Training at St. Joseph’s Indian School

Our new staff at St. Joseph’s Indian School began orientation today. They are learning everything from child services philosophy and Lakota (Sioux) culture, to which keys they need and how to file paperwork; I stopped in to say hello and wish them well. It will take most of the week to get the basic orientation, but there’s so much on the job training. It’s important to have good supervisors who can walk alongside new staff and help them make the adjustment, and bring their own gifts and strengths to the table.

I had some training as well. We’ve been doing more videoconferencing lately, and I needed help to learn how to Skype and talk with a staff member in Nebraska. We’re also going paperless in our Personnel Action Forms, so requests for vacation and sick days will all be handled over the computer. I needed a few pointers on how to do that.

As I walked around campus, several projects are getting wrapped up. Fresh coats of paint have improved the looks of a few buildings, and all the parking spaces on campus are clearly marked with a new coat of bright yellow paint.  New flooring between the chapel and school should better weather the mud tracked in by hundreds of feet each day. The Stevens and Matthias home renovations are well under way, and I stopped to check on progress there.

Shay, one of our High School graduates worked this summer in Planned Giving. I hope the business office experience gives her more insight into the classes she will take when she begins college in a few weeks. Today was her last day, which meant treats in the break room to see her off and wish her all the best.

Summers also bring in kind donations as members of our tiyospayeextended family pass through the area. I met one couple from Florida who had clothing and toiletries to drop off before their visit to the Akta Lakota Museum & Cultural Center. Another group from a school in Nebraska has a huge load of children’s books. What we don’t use here we can share with the Indian Reservation communities and make sure they get into the hands of children who are hungry to read and learn.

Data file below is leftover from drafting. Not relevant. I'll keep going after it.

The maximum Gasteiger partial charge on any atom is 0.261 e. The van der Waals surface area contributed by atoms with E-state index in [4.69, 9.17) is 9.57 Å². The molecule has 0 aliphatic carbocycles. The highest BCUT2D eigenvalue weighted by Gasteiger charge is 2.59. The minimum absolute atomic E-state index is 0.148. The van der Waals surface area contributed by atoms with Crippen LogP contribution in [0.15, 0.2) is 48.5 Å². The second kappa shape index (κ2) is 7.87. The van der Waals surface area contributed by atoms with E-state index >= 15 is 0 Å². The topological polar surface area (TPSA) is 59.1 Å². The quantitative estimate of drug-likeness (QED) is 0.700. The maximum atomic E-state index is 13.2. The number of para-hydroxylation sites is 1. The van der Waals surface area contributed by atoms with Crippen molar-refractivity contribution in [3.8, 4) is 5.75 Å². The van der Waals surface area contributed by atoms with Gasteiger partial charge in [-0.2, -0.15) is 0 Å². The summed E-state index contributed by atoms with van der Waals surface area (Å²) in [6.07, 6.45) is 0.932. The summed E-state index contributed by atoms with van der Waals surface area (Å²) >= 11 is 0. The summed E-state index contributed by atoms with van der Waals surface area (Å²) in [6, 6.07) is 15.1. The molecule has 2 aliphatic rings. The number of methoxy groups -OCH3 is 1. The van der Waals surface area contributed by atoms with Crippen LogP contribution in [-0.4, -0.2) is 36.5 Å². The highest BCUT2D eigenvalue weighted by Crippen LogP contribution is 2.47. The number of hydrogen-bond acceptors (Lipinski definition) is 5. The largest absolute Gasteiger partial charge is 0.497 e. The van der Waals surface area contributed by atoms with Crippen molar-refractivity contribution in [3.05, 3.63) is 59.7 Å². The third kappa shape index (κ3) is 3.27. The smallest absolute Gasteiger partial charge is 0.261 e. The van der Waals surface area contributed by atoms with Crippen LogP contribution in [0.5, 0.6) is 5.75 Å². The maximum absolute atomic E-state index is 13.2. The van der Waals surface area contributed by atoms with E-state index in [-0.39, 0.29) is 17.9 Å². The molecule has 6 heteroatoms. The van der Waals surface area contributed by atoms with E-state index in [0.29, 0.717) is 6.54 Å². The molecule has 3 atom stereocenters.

Our Tiyospaye – extended family

Speaking of blood, since my clotting factor was too high last week, I had more blood work today. My level stabilized and is where the doctors want it.

Fr. Steve of St. Joseph's Indian School
Monday, August 02, 2010

New Staff
This morning I welcomed our seven new houseparents and one new teacher as they began their week of orientation. Three are South Dakota residents; one couple is from Michigan. The others represent Oklahoma, Louisiana and Ohio.

We get the most geographic diversity within the houseparent job. Most of our staff have local roots. The newcomers bring lots of enthusiasm, plenty of questions, and a little bit of anxiety as they tackle this new endeavor.

Mike, our Executive Director of Child Services, spoke about his first years as a houseparent. There are days that are fun and memorable; other days when the students frustrate and upset you terribly. He encouraged everyone to work through both the good and the bad. It’s the whole mix of admiring kids at their finest, and working with them at their lowest, that really makes the job get into your blood.

Doctor visit
Speaking of blood, since my clotting factor was too high last week, I had more blood work today. My level stabilized and is where the doctors want it.

Our Tiyospaye – extended family
Darby – who works on our computers – was back at work today after becoming a brand new Dad for the first time last week. His wife and son are both doing well. He just needs to have a “man-to-man” talk with his son about keeping it a little quieter in the middle of the night.

Encounters like this remind me that besides the students we serve and friends like you, our staff have family and loved ones that become part of our Tiyospayeextended family.